Breitbart’s John Nolte, who is arguably the fiercest mainstream media critic on the right, called the move a “grave error” that could make the show worse. And left-wing Salon declared that “everything about the new ‘Meet the Press’ points to an even more disgusting celebration of D.C. insider culture” and “self-important Beltway insiderism.”
On last Sunday’s show, Sen. Bernie Sanders (I-VT) expressed this anger from the left.
Sanders sounded like the Howard Dean supporters from 2004 that Todd discussed in his debut appearance on the program in 2004.
In his debut appearance as a Meet The Press panelist, Todd, in reference to Dean supporters (orange beanies and all) informed the late Russert about bloggers who are essentially “troops of people” on the Internet that generate “tons of comments and engagement.”
Todd said they are probably “blogging right now while while they are watching us talking about them right now” and “no doubt probably getting mad at us.” Todd also recognized that the liberal bloggers “got very mad at NBC News” for a biased report on Dean because they felt the network “took his comments out of context.” And he noticed the similarities between them and conservative media critics.
“Reading the Dean blog is like reading Republican messaging points from years past,” Todd said in 2004. “They are very anti-media.”
But Todd has gotten considerably more Boomtown and increasingly out of touch with the politics on the left and the right as both parties have moved away from the precious center so beloved by Todd’s ilk in the press.
As Gallup found in a study published this year, Democrats have become more liberal and Republicans have become more conservative since 2000. But Todd, along with every CNN host, still wants to live in a fantasy land where most Democrats think like Evan Bayh and most Republicans think like Tom Davis and the mainstream press serve as brokers. Those are the types of candidates Americans are fed up with because they know they will compromise for the sake of compromising to perpetuate the bipartisan Washington permanent political and media class that, by Todd’s own admission, Americans increasingly are loathing.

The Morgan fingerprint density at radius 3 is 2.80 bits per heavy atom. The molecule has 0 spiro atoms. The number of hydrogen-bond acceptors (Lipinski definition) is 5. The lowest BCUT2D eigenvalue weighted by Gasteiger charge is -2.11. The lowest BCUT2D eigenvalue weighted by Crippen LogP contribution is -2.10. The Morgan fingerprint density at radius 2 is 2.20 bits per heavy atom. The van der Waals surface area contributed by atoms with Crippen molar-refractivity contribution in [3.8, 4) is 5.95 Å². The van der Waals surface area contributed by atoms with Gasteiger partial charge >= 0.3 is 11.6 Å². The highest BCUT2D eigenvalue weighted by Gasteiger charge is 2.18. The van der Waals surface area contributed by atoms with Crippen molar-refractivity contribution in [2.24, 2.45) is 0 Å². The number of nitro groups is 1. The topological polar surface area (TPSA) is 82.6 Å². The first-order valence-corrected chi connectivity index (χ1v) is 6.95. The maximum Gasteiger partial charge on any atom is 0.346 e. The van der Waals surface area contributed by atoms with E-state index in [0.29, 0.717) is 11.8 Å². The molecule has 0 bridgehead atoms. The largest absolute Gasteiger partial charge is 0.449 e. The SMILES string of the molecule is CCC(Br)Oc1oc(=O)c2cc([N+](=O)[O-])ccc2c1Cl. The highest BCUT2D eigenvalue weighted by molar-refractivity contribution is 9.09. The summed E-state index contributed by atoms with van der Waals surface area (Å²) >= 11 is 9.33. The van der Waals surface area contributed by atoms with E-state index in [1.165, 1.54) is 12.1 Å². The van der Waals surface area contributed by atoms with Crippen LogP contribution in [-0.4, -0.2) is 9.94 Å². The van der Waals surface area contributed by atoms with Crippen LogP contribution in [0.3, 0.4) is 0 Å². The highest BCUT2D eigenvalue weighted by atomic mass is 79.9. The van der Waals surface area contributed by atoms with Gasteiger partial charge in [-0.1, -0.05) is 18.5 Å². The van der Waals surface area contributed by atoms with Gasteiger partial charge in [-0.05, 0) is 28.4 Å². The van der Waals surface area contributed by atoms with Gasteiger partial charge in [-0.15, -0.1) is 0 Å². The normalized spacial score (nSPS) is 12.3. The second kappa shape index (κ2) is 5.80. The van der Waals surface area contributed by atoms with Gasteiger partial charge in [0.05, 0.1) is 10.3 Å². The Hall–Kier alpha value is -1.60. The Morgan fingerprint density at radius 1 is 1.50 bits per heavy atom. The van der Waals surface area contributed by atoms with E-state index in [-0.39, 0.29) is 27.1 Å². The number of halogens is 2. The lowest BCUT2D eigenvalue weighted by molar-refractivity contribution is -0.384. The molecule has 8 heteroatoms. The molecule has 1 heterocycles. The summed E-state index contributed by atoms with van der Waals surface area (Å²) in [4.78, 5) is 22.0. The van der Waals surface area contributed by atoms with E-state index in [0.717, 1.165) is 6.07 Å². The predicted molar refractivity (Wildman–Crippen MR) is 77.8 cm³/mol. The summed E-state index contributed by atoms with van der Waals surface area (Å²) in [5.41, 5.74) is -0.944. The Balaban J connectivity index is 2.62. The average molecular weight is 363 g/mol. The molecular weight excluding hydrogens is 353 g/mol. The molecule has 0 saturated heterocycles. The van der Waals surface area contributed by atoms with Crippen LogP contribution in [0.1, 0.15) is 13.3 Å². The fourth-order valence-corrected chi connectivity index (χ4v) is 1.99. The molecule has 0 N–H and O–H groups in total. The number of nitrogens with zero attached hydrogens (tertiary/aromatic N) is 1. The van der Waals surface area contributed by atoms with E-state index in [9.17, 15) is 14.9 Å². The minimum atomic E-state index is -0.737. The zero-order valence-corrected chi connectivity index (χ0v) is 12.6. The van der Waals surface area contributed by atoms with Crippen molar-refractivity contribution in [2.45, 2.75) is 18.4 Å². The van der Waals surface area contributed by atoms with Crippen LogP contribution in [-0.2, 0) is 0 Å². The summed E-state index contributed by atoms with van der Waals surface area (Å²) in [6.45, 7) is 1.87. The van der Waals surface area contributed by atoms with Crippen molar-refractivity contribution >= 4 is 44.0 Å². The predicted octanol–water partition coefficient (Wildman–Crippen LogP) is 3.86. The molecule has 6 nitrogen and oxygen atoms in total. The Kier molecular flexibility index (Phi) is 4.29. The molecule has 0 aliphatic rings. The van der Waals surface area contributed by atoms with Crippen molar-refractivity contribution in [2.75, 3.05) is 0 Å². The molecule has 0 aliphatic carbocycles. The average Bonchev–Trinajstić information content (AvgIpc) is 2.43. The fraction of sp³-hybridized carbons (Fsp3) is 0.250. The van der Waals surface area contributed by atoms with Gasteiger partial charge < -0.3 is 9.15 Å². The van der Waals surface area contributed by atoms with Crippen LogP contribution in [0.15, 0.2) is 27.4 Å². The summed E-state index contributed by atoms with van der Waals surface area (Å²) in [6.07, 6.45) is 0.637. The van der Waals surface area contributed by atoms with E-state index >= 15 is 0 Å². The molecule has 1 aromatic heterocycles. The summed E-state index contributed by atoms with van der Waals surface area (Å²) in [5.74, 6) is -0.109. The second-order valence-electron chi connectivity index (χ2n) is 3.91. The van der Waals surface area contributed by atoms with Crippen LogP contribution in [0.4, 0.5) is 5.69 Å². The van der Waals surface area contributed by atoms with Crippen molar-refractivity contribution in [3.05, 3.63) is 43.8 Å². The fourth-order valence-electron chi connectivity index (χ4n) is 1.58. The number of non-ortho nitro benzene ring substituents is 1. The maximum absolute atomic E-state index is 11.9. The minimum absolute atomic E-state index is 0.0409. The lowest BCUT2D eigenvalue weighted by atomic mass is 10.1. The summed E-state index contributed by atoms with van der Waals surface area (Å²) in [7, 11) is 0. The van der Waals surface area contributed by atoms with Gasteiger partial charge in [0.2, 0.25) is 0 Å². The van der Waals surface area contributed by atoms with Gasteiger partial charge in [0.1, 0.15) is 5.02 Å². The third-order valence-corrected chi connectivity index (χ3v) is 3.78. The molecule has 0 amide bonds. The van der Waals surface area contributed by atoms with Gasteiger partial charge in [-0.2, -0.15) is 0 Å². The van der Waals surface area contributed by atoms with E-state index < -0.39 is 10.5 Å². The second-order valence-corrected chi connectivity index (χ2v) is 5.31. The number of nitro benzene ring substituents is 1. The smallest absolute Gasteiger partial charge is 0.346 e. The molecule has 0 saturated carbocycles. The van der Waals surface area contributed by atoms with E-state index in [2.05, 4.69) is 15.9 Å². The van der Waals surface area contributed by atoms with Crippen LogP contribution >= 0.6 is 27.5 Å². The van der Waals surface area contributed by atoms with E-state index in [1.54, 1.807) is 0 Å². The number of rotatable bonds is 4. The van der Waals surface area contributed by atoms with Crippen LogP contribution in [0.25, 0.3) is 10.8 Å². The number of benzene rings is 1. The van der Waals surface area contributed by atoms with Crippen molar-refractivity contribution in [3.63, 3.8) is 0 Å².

On his inaugural show two weeks ago, Todd added BuzzFeed’s John Stanton, who was a good edition from the left. But given Todd’s history of guests on the Daily Rundown, it is unlikely that he will find an equivalent on the right. Look for “pale pastels” aligned with K-street and “reform” Republicans who have more disdain for Sen. Ted Cruz (R-TX), Sen. Jeff Sessions (R-AL), Mark Levin, Rush Limbaugh, and Sarah Palin than President Barack Obama. All of them will be eager to be “Brooklyn Brawlers” on the show, selling out conservatives while the “Acela Corridor” crowd that Todd has conceded Americans loathe pats theirs heads. And that’ll be a shame.
On a recent edition of CNN’s Reliable Sources, NYU professor Jay Rosen said that “there’s a difference between the 500 or 1,000 people in Washington who are the movers and shakers, and the smaller segment of the big audience that is interested in politics. Those are two different things. And ‘Meet the Press’ and as well as the other Sunday shows sometimes seem to be about those 500 people, not the hard-core audience for politics which exists around the country.”
Todd echoed Rosen’s sentiment before his inaugural show, telling television, print, and online outlets essentially the same thing. He even admitted on Reddit that his mainstream media brethren have lost touch with Middle America.